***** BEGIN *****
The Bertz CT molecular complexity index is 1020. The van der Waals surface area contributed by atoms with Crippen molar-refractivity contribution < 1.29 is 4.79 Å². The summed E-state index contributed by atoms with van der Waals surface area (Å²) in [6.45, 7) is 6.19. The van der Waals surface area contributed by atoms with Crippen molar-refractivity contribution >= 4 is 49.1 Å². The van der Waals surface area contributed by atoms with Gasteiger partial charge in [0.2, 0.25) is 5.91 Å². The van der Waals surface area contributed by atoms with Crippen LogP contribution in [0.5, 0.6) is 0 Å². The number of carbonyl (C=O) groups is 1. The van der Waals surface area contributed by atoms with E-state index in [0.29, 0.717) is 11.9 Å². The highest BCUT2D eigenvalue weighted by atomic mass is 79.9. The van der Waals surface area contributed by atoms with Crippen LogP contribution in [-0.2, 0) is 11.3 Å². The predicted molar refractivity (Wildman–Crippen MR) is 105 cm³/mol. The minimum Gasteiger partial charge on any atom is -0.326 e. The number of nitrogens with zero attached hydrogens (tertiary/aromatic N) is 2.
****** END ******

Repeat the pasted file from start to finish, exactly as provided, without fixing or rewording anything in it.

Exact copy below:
The Bertz CT molecular complexity index is 1020. The van der Waals surface area contributed by atoms with Crippen molar-refractivity contribution < 1.29 is 4.79 Å². The summed E-state index contributed by atoms with van der Waals surface area (Å²) in [6.45, 7) is 6.19. The van der Waals surface area contributed by atoms with Crippen molar-refractivity contribution >= 4 is 49.1 Å². The van der Waals surface area contributed by atoms with Gasteiger partial charge in [0.2, 0.25) is 5.91 Å². The van der Waals surface area contributed by atoms with Crippen LogP contribution in [0.5, 0.6) is 0 Å². The number of carbonyl (C=O) groups is 1. The van der Waals surface area contributed by atoms with E-state index in [0.29, 0.717) is 11.9 Å². The highest BCUT2D eigenvalue weighted by atomic mass is 79.9. The van der Waals surface area contributed by atoms with Crippen LogP contribution in [-0.2, 0) is 11.3 Å². The predicted molar refractivity (Wildman–Crippen MR) is 105 cm³/mol. The minimum Gasteiger partial charge on any atom is -0.326 e. The number of nitrogens with zero attached hydrogens (tertiary/aromatic N) is 2.